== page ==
Most telling for me in the report and presentation is this one slide.
The report and the presentation both appear to compare debt settlement to an incomplete list of other options consumers can use to deal with their debt.
You will notice that both chapter 7 bankruptcy and unsecured debt consolidation loans are missing from the list.
If we added one more column to the list to include chapter 7 bankruptcy, which 70 percent of consumers file, the results would look like this:
Months to Pay Off – 1.5
Monthly Payment – $0
Interest Rate On Outstanding Balance – 0%
Total Program Interest – $0
Program Fees – ~$1,800
Total Program Cost Paid By Consumer- ~$1,800
There is also no statement in the presentation about the tax liability costs incurred by those that settled. While those that are insolvent may complete IRS Form 982 to waive their tax liability, certainly not all debt settlement clients are exempt or file to waive their liability.
A search of the entire 31 page report could not locate any statement about chapter 7 bankruptcy. There is one section on chapter 13 bankruptcy but in my opinion it does not do a fair job of presenting the facts.
The report says, “This type of bankruptcy is similar to debt settlement programs in that it enables individuals to establish a plan to repay part or all of their debts, and similar to credit counseling, in that it requires participants to pay a monthly amount to the bankruptcy court for distribution, after fees, to approved creditors.”
But what the author fails to take into account is that a chapter 13 bankruptcy has the power of law behind it to stop all collection calls, prevent lawsuits, stop wage garnishments and has no tax liability for discharged debt.
The report also appears to try and make the claim that the completion rate for chapter 13 bankruptcy cases is worse than that for debt settlement. “Nevertheless, the completion rates appear unlikely to match the equivalent for debt settlement clients.” – Source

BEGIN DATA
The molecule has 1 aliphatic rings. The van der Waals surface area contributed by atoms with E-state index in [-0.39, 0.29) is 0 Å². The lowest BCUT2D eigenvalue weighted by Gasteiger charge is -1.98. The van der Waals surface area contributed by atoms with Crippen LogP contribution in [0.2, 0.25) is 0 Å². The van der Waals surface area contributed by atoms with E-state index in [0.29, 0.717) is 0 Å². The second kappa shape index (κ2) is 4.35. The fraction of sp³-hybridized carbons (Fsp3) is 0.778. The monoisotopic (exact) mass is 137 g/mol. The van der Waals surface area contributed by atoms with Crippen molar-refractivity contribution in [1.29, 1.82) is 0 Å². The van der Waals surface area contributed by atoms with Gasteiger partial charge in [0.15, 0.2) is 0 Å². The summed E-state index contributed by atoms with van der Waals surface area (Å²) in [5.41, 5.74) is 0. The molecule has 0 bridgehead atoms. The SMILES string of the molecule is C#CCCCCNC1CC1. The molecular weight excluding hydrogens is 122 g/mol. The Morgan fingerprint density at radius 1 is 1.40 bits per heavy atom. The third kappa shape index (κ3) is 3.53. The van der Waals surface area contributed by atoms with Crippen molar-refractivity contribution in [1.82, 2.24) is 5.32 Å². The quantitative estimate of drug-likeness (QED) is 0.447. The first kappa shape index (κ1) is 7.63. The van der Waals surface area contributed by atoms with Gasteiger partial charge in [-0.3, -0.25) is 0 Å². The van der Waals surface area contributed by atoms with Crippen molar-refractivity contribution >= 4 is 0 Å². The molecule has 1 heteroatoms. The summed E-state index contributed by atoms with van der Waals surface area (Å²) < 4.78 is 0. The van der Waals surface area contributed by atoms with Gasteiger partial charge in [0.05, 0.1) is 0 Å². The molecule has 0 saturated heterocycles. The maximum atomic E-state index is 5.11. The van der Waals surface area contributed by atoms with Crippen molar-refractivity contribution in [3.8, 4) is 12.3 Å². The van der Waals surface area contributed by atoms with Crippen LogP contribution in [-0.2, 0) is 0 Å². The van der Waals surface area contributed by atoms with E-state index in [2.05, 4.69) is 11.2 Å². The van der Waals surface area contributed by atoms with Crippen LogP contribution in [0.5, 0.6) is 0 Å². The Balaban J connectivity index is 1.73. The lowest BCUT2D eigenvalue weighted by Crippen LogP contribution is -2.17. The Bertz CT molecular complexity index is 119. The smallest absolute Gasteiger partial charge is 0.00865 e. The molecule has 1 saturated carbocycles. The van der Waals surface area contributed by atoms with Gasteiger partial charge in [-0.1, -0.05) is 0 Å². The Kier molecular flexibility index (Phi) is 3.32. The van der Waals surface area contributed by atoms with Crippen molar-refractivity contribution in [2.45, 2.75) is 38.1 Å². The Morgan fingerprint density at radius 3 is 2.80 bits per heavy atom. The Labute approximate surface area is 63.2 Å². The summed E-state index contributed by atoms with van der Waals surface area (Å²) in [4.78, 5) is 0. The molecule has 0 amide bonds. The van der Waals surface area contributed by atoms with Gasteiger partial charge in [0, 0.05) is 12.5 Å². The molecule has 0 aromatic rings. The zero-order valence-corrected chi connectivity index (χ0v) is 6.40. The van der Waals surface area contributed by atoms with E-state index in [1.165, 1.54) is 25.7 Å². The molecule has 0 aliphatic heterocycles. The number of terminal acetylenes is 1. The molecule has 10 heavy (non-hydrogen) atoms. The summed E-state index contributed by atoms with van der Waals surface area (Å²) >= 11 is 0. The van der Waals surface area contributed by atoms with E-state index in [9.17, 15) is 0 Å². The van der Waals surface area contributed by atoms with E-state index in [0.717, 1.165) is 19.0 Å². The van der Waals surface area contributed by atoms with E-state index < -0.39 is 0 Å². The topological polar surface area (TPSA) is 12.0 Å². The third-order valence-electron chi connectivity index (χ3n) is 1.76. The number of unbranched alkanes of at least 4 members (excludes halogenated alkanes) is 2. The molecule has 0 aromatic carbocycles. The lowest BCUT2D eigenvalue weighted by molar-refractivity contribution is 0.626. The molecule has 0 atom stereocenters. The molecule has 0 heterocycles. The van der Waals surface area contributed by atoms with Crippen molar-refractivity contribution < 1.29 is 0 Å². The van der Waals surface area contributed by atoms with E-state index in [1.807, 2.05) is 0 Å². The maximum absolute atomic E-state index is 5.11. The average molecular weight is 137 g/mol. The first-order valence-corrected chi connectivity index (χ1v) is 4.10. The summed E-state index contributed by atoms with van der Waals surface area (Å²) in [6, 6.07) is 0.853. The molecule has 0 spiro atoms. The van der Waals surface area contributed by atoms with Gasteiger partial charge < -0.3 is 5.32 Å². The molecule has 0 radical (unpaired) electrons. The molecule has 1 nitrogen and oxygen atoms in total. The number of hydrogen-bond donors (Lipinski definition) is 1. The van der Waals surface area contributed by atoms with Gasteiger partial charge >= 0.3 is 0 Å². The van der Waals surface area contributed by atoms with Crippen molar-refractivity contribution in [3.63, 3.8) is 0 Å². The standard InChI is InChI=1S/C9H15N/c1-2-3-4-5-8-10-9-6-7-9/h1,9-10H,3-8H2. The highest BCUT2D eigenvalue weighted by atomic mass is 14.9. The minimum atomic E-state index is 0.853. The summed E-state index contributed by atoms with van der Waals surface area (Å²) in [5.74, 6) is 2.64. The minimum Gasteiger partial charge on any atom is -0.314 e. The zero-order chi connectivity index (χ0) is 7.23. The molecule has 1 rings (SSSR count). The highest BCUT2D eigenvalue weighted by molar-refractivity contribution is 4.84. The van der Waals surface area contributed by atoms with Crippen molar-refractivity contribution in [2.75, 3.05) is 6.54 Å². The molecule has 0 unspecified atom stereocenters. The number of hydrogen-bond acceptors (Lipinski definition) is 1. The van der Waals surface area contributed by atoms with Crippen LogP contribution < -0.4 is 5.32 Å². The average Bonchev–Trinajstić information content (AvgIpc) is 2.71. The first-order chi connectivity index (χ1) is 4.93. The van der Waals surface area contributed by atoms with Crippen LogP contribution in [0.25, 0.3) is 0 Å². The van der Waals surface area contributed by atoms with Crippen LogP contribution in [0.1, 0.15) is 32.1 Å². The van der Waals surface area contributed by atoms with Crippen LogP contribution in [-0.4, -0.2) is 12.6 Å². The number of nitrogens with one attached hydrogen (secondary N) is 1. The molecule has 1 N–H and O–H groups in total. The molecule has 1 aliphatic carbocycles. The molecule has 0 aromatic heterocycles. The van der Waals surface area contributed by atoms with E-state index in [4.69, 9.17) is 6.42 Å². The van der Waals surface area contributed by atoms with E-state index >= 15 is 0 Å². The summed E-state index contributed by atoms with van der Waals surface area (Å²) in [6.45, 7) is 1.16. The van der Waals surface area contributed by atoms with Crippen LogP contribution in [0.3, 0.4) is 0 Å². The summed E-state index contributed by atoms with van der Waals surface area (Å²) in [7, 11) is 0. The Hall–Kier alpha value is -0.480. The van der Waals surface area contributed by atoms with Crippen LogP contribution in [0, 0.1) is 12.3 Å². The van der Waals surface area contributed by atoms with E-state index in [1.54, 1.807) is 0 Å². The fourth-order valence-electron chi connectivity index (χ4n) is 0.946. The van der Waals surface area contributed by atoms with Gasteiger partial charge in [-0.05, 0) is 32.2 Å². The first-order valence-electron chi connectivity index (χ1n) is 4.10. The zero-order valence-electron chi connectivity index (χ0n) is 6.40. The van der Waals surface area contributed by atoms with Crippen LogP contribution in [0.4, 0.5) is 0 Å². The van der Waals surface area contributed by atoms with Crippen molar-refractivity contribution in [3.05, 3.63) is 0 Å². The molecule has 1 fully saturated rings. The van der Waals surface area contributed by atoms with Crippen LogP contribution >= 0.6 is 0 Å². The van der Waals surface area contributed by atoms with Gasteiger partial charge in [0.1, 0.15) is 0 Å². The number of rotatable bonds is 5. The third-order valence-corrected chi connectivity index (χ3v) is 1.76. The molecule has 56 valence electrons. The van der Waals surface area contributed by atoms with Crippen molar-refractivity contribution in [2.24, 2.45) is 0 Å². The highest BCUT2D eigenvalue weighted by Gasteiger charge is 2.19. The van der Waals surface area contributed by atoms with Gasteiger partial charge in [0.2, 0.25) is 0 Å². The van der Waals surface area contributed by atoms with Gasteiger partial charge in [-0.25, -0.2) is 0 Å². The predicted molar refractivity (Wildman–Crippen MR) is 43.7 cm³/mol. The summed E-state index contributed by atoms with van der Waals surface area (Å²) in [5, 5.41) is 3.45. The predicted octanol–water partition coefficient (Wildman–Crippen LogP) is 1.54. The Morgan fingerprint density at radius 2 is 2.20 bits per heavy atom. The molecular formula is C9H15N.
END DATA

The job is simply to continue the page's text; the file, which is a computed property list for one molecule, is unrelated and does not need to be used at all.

But what the data does not disclose is why the chapter 13 case terminated. A large number of these cases convert to chapter 7 bankruptcy discharges and the consumers debt is discharged. It would be a stretch to label that as a failure when in the end the consumer debt was eliminated.
Additionally, the report does not also include any qualification about the reason why the chapter 13 bankruptcy was filed in the first place. During the recent years of housing problems, many chapter 13 bankruptcies were filed to stop foreclosures, a power that debt settlement does not have.
Based on feedback from bankruptcy attorneys, and looking at the total number of bankruptcy cases filed by chapter, it appears that nearly 90% of bankruptcy filers are able to repay what they can afford or discharge their debt through bankruptcy. – Source
In the end those foreclosure stopping chapter 13 bankruptcies may have failed but comparing them to debt settlement is like comparing the power of an entry level car to a race car. While they are both cars, they are not equal.
The report also cites the completion rates of credit counseling programs using an article I wrote, nice touch. But the conclusion of my article, The Truth About The Success Rates, Failure Rates and Completion Rates of Credit Counseling, Debt Settlement, and Bankruptcy was that the most effective program to address problem debt as far as debt eliminated was bankruptcy.
The article also said that the debt settlement success rates were all over the board and as low as 8 percent.
I’d Love to Say I Was Wowed
I’d love to say the report and presentation shared something miraculous and new but sadly it has not.
The missing information and incomplete facts presented also make me very concerned that the message is a positive sales message rather than a balanced look at all consumer debt relief options.
If they are hiding presenting all the facts, what else does the report hide.
If you have a credit or debt question you’d like to ask just use the online form. I’m happy to help you totally for free.AFCC Releases Report Praising Debt Settlement But There Are Big Holes by Steve Rhode